To most off-road enthusiast, there seemed to be very few side-by-side niches left to fill for industry leader Polaris. While the Minnesota based company wasn’t the innovator of the concept, they most certainly applied the accelerator the hardest when the market was experiencing its initial boom. This hard-push has resulted is a line-up flush with options from work to play and everything in between. What more could they possibly do?
The answer came to us during a sneak peek invitation only event at ERX Motor Park in Elk River, Minnesota last fall. The event was a mash-up of activities including a media first ride, manufacturer photography and video shoot, and a social media exhibition race. While the day turned out to be a hodgepodge of activities, the true star of the day was the new RZR RS1.
At face value, the new RS1 appears to be a simple execution of transforming an existing RZR into a single seat vehicle. While a first glance appearance will confirm this take, a deeper look reveals a buggy with greater engineering and purpose-built intentions.
LESS IS MORE
The basic design principles used to create the new RS1consists of three main areas of focus. Make the vehicle lighter and more balanced; make the vehicle more driver centric; and make the vehicle tough as nails. While we can’t vouch for the third element until the RS1 gets into the always abusive hands of the customer, the Polaris engineering team delivered elsewhere.
At first blush, the 64-inch stance of the RS1 would lead you to believe the foundation of the vehicle sits atop an XP1000 chassis. You’d be mostly right, but the engineering design team looked for ways to trim weight and in the process, shorten the wheelbase by 7-inches to a nimbler 83-inches, compared to the stretched 90-inch wheelbase of the RZR XP1000. Staying put was the 110-horsepower Pro-Star 1000HO.
While the shorter wheelbase certainly contributes to the nimble and quick to react nature of the RS1, undoubtedly, it’s the centralized driver position playing a much larger role. Moving the driver to middle of the chassis not only allowed Polaris to remove unnecessary hardware and body panels, it more importantly resulted in a vehicle with far greater centralized mass. The RS1 is more balanced, both from side-to-side as well as fore-to-aft. Send the RS1 off a berm and the buggy takes flight with a slight “nose-up” attitude, something other RZR models can’t replicate without modification.
Flying flat is nice, but the centralized mass delivers far more satisfying results when the trail gets twisted. Crank the wheel with abruptness and the buggy reacts with instant results and greatly reduced body roll and unwanted inside tire lift. This is especially true when turning left; a situation where a traditional side-by-side would be more weighted to the driver’s side.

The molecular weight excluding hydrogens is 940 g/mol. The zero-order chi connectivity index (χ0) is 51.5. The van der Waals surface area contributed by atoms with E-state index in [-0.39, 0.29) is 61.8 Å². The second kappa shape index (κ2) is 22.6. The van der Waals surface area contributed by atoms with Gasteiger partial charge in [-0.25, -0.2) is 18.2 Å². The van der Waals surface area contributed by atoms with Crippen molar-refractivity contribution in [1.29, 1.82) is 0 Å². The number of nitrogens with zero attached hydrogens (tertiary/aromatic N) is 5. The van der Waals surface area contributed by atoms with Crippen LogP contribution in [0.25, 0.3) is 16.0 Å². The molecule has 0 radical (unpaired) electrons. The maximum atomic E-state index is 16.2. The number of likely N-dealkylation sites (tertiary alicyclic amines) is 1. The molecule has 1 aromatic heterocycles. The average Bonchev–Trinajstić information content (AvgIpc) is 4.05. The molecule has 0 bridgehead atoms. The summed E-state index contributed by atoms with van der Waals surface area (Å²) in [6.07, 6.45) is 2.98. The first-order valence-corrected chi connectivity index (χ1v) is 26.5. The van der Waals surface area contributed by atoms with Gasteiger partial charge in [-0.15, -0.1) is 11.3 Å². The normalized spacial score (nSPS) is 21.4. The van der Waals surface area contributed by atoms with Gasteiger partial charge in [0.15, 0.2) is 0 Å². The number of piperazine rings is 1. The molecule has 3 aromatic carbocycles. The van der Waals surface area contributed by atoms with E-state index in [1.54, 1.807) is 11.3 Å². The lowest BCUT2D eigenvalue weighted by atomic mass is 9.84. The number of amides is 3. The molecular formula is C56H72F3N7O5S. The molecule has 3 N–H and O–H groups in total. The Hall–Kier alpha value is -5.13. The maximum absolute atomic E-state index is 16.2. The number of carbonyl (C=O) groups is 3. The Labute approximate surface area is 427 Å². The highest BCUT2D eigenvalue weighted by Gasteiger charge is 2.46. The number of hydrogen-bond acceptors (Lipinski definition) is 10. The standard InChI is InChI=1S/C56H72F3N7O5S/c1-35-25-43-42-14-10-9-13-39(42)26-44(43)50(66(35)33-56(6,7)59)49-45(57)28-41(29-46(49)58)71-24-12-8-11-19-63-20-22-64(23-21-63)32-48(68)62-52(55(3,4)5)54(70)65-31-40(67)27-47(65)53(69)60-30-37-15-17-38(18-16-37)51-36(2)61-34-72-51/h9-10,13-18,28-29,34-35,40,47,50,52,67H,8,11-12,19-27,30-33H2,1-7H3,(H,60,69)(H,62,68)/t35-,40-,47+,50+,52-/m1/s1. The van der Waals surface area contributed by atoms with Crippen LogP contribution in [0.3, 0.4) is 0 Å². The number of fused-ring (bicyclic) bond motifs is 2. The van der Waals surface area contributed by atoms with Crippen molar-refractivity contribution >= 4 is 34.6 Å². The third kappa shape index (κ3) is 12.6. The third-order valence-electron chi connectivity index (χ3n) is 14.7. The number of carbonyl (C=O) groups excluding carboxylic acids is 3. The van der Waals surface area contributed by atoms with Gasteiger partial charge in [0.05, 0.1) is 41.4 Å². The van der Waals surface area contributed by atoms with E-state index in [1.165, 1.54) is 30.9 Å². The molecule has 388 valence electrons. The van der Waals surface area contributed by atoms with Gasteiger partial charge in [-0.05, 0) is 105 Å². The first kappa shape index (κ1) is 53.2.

CENTER OF ATTENTION
From behind the wheel, the benefits of the RS1 driver-centric design are immediately noticeable. Forward and peripheral sight-lines are superior to other RZR models, giving you greater confidence and accuracy when navigating technical terrain. This center-of-the-action position is more than just improved visual attributes, you also feel more connected to RS1 and the terrain. Sitting in the center of the vehicle not just from side-to-side, but also from back to front, allows
you to more accurately decipher the attitude of the vehicle. This allows you to make better driving decisions with greater accuracy.
What’s more the cockpit ergonomics have been greatly improved. With more room for legs, knees, and arms. While Polaris didn’t offer up specifics on how much more room they created, we could feel the
difference, especially in regard to arm movement. However, our 6-foot, 2-inch frame still felt cramped below the waist, and the two-stage, stepped brake pedal occupies more floor space, leaving little room for our size-13 boots.
The Polaris crew likes to refer to the RS1 as a rally vehicle, and the race-inspired and intended nature is evident from the driver’s seat. Beyond the aforementioned “stepped” brake pedal, which allows hard-core drivers to operate the RS1 two-footed (one on the gas and one on the brake), other elements such as standard five-point harness and side-mount controls further contribute to the race first design.
Wide open body work fully exposes the tires, giving the driver complete visibility to select the ideal line. This is especially true in low-speed maneuvers such as rock crawling. Yet the unprotected design also leaves the driver susceptible to full blasts of roost from the front tire. From mud to sand to sticks and rocks, the RS1 can and will fling all types of debris into the cab.
THE RIGHT ONE
Before Polaris pulled the sheets off the new RS1 they shared a slice of market data which indicated a majority of current RZR owners ride alone. This data point, along with an improved competitive edge, and very attractive MSRP of $13,999 (US) and $16,999 (CAN), should make the RS1 a very palatable vehicle for future customers looking for a performance
edge at a price they can afford.
On paper the reasoning makes perfect sense, yet while most often ride alone, having the ability to bring a friend or significant other still remains an important part of the decision-making process. For certain the price and the competition focused performance of the RS1 will make it reason enough to take a seat behind the wheel for some; especially in the Southwest US market where weekends with family in the dunes is a priority. Here a pair of RS1 vehicles would equal the value many families have in their one-vehicle RZR, opening up a two-for-one trade up opportunity. As for the rest of the market, the RS1 might be a tougher sell; but regardless, Polaris has the niche filled, even if no one else knew it was open.